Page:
Publication Date



Promoting intrinsic motivation is often a central concern in teaching foreign languages to elementaryschool children. Self-determination theory posits that intrinsic motivation develops through the interac-tion of the person and the environment. The present study investigated how elementary school students’motivation develops over the course of a school year in Japanese public schools. Five-hundred and fifteenJapanese elementary school children were surveyed over the course of one school year. Self-reportedmotivation, perceptions of teacher support, need satisfaction, and engagement were measured at differ-ent times. External raters observed students’ engagement, while classroom teachers assessed the qualityof students’ motivation and learning. Structural equation modeling results indicated a positive, dynamicrelationship between motivation, perceptions of the learning environment, and engagement. Externalraters’ assessments showed significant positive correlations with students’ self-reported engagement.Findings indicate how the instruction offered in these Japanese elementary schools supported students’foreign language learning motivation.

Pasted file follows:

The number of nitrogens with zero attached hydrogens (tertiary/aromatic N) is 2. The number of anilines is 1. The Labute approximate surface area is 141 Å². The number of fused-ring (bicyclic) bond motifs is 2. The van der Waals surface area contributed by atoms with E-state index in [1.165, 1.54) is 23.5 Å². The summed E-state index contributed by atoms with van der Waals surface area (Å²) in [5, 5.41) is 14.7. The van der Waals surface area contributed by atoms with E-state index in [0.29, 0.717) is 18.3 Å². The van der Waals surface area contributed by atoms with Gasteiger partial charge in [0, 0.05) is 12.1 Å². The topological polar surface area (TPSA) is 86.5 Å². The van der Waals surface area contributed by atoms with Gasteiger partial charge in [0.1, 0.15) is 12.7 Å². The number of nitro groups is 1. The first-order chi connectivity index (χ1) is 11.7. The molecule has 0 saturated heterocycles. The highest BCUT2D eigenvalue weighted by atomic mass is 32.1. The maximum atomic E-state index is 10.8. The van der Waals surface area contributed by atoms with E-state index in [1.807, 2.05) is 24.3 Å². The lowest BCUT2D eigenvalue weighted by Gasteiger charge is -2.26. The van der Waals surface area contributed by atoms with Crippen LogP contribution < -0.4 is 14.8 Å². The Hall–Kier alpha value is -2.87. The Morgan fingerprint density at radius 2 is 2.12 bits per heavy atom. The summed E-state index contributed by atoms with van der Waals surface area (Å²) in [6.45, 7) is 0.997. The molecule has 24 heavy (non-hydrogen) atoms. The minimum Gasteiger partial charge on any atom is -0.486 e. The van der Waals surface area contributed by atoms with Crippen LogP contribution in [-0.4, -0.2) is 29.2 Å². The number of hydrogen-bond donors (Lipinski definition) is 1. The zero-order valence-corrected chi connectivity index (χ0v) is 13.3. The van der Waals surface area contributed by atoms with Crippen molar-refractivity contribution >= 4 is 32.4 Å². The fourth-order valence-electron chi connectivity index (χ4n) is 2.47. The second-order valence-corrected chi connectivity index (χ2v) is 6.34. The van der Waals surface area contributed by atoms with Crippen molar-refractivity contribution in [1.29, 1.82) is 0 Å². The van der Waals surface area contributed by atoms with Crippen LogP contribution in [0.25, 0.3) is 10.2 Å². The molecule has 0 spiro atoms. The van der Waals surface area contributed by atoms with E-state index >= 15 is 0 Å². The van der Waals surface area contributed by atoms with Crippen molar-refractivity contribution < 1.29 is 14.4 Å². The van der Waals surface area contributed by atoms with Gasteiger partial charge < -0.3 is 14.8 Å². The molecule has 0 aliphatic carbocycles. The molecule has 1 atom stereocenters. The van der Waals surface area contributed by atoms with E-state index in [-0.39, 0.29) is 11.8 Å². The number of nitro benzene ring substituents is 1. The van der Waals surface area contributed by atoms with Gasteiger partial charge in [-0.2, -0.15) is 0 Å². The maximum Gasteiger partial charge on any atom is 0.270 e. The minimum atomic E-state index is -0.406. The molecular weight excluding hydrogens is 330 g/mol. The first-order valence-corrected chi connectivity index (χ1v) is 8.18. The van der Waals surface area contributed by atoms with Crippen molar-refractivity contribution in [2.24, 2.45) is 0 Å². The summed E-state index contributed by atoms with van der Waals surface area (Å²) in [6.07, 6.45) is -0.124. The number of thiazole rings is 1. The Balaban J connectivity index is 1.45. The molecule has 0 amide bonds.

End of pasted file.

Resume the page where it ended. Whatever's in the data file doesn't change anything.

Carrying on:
Institute for Positive Psychology and Education

Document Type

Journal Article

Access Rights

ERA Access

Access may be restricted.